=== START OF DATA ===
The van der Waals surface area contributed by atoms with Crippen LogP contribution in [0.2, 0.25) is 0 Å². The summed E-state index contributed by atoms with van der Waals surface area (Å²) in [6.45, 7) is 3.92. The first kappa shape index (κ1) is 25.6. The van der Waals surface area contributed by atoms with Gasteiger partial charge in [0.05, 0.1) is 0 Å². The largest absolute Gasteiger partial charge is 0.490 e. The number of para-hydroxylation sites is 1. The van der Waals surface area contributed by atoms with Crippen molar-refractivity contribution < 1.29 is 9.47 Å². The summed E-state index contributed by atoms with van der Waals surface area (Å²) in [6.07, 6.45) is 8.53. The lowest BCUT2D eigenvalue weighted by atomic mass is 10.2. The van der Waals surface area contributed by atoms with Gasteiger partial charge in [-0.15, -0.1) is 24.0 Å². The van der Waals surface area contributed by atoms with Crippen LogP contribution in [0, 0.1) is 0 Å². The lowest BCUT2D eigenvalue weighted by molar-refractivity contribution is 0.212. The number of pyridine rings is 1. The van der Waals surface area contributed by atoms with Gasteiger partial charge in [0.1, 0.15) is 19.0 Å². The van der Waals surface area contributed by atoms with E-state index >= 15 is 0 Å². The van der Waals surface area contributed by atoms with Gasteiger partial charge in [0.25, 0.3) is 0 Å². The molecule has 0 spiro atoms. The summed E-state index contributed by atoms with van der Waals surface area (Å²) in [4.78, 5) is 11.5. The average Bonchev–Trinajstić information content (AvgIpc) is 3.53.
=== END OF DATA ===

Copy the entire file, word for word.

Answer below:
The van der Waals surface area contributed by atoms with Crippen LogP contribution in [0.2, 0.25) is 0 Å². The summed E-state index contributed by atoms with van der Waals surface area (Å²) in [6.45, 7) is 3.92. The first kappa shape index (κ1) is 25.6. The van der Waals surface area contributed by atoms with Gasteiger partial charge in [0.05, 0.1) is 0 Å². The largest absolute Gasteiger partial charge is 0.490 e. The number of para-hydroxylation sites is 1. The van der Waals surface area contributed by atoms with Crippen molar-refractivity contribution < 1.29 is 9.47 Å². The summed E-state index contributed by atoms with van der Waals surface area (Å²) in [6.07, 6.45) is 8.53. The lowest BCUT2D eigenvalue weighted by atomic mass is 10.2. The van der Waals surface area contributed by atoms with Gasteiger partial charge in [-0.15, -0.1) is 24.0 Å². The van der Waals surface area contributed by atoms with Crippen LogP contribution in [0, 0.1) is 0 Å². The lowest BCUT2D eigenvalue weighted by molar-refractivity contribution is 0.212. The number of pyridine rings is 1. The van der Waals surface area contributed by atoms with Gasteiger partial charge in [0.1, 0.15) is 19.0 Å². The van der Waals surface area contributed by atoms with E-state index >= 15 is 0 Å². The van der Waals surface area contributed by atoms with Gasteiger partial charge in [0.25, 0.3) is 0 Å². The molecule has 0 spiro atoms. The summed E-state index contributed by atoms with van der Waals surface area (Å²) in [4.78, 5) is 11.5. The average Bonchev–Trinajstić information content (AvgIpc) is 3.53.